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astroturf
28-05-2007, 03:30 PM
Hi everybody
I've been observing Jupiter over the last couple of nites on my new LX 90
10" from suburban Sydney

While it looks awesome, it's hard to distinguish any colour or detail
I've tried all of my ep's and various combinations of yellow,blue,polaroid &
even nebula filters. I can just see faint lines on the planet

What filter is everyone using & are you having any success?
does the position in the sky make much difference?

thanks
Bryan

iceman
28-05-2007, 05:58 PM
Hi Bryan

What eyepiece(s) are you using?
What time of night and altitude was Jupiter when you tried?

The position in the sky makes a huge difference. The higher in the sky, the better. You're looking through less atmosphere and the air is generally steadier, making the fine details much more visible and easy to see.

Observing is a skill, too. It takes practise, and you get better at picking out the details.

Keep trying!

astroturf
28-05-2007, 06:27 PM
Thanks Mike

I have Orion Stratus 8mm & 17mm and a TV plossl 11mm
admittedly I have been viewing jupiter whilst it is low in the sky, I usually pack it in around 10.o'clock - I'll try staying up a lot later on the w/end when work doesn't dictate terms

Bryan

MortonH
30-05-2007, 07:26 PM
Bryan, when I first started 'serious' observing about 10 years ago, I was always frustrated by the lack of detail in the planets. I realise now that I was making two huge mistakes: (1) viewing when the planet was low down and badly affected by the atmosphere, and (2) expecting the details to 'pop' out at me without any effort on my part.

Now I know that the atmosphere makes it really hard to see any detail when the planets are low down, and I also found out that you really need to be patient and keep looking for at least 15-20 minutes. Even on a good night of steady seeing, you will still only have fleeting moments when the air seems to 'freeze' and amazing detail really does stand out. I know this because I saw the Great Red Spot for the first time only last week! I also realised that you can see details with lower magnifications than you might expect. The most important thing is to keep the image sharp.

Other things that might have an impact would be the scope's collimation, and also local sources of turbulent air. Also, try and be in a dark place (duh!) because any stray light that may be near your line of sight will dramatically reduce contrast. I've been doing a lot of observing from my balcony ( I live in a unit) and I find it helps to have a dark cloth or towel draped over my head and the eyepiece, to keep the streetlights and headlights away.

As Mike said, keep practising. If you persevere you should make the same 'breakthrough' that I did, only hopefully it won't take you ten years to realise what you were missing!

Morton

MarkN
30-05-2007, 10:18 PM
Bryan

I have three telescopes of different types and can only say that over the last few days the 'seeing' has been rotten through all of them regardless of EP. I live in the Wollongong area and there's just too much rubbish up there at the moment. Even at or near zenith, it's not pretty up there so be patient; the good viewing will come.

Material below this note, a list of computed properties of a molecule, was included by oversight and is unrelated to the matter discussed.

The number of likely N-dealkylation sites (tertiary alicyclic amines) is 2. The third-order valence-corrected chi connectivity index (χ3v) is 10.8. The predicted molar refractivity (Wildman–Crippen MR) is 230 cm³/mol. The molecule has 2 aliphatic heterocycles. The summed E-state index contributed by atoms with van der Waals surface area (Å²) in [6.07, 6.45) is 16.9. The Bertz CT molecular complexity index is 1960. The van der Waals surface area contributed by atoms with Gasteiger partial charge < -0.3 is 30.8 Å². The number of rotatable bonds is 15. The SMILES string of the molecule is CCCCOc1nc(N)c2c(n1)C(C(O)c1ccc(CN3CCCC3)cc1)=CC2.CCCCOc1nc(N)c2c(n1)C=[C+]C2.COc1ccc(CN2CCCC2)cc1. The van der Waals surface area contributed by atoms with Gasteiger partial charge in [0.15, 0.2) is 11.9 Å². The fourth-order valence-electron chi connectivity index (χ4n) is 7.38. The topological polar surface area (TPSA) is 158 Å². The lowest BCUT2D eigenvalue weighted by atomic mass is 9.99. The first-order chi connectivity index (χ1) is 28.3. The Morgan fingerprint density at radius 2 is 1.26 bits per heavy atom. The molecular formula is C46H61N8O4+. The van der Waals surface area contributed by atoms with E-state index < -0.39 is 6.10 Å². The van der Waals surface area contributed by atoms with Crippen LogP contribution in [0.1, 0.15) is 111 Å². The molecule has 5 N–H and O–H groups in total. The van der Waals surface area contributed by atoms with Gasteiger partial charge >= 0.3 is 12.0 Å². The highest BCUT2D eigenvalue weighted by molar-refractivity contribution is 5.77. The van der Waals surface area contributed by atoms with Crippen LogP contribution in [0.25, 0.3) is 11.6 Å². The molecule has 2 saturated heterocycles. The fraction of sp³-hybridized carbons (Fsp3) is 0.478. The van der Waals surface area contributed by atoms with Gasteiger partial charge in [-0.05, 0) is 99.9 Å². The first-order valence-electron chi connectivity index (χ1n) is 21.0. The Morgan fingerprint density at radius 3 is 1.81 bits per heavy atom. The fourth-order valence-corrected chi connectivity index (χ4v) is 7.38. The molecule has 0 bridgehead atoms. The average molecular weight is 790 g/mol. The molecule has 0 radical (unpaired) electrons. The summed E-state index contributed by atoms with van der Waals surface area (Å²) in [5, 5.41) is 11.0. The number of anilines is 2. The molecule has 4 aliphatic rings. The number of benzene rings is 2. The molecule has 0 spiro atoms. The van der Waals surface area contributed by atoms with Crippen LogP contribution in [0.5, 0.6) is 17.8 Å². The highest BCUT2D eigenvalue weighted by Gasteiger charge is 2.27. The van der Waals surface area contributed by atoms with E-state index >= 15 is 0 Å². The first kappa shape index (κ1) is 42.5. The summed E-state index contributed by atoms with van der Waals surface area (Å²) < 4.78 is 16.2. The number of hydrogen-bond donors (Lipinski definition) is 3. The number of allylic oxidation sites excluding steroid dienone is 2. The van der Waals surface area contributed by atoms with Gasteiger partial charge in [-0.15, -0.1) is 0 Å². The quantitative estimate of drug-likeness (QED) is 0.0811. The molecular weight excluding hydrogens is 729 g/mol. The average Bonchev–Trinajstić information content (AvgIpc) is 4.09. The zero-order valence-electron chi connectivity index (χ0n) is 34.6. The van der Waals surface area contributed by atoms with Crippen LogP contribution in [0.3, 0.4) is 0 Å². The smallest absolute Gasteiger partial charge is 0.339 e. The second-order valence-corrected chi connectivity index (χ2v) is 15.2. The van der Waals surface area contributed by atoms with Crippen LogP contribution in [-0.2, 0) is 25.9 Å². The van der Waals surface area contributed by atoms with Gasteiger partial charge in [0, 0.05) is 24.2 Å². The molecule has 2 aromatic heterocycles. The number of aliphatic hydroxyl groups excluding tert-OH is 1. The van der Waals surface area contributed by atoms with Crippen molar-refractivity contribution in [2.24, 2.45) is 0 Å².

As far as your 10" LX90 goes, the TV 11 mm should yield good planetary views once the weather cleans up. In suburban skies though, you're up at 227X and that's starting to push it a bit. The 147X that the 17 mm will give you might well be the more agreeable view, albeit smaller.

At Cloudy Nights there is a good report on planetary EPs so look it up in the Eyepiece Report section.

Is your LX new with GPS? If so, how are you finding it.

Mark.

astroturf
02-06-2007, 07:28 PM
Hi Guys
Thanks everyone for pointing out that my new scope doesn't need collimating & my left eye is OK

I had a look on wednesday nite when jupiter was very high overhead & there was quite a difference, even with a 3/4 moon glaring nearby(should be good with no moon!) I could see several bands & a broken cloudy pattern,only the polarising filter improved this slightly

& yes Mark the 17mm was the best ep on the nite,also being a wide angle I could see all of the moons as well

I haven't found the report/review on planetary ep's on cloudy nites yet but I'm still looking

I'm really enjoying using this scope,the GPS & autostar finds the target accurately every time, I'm looking forward to observing under some dark country skies rather than light polluted sydney,where I'm sure I'll see a lot more of everything

Bryan

MarkN
02-06-2007, 09:46 PM
Bryan,

Here is the link:

http://www.cloudynights.com/documents/planetaryeyepieces.pdf

Mark.

Stephen65
02-06-2007, 11:34 PM
Just then I enjoyed the best seeing I have had since I got my new refractor, and I also tried out a brand new Pentax 5XW. Jupiter was at the zenith and the level of detail was much better than I have seen before, not only could I see at least half a dozen bands but I could see detail in the bands for the first time. It just goes to show what a difference good seeing makes.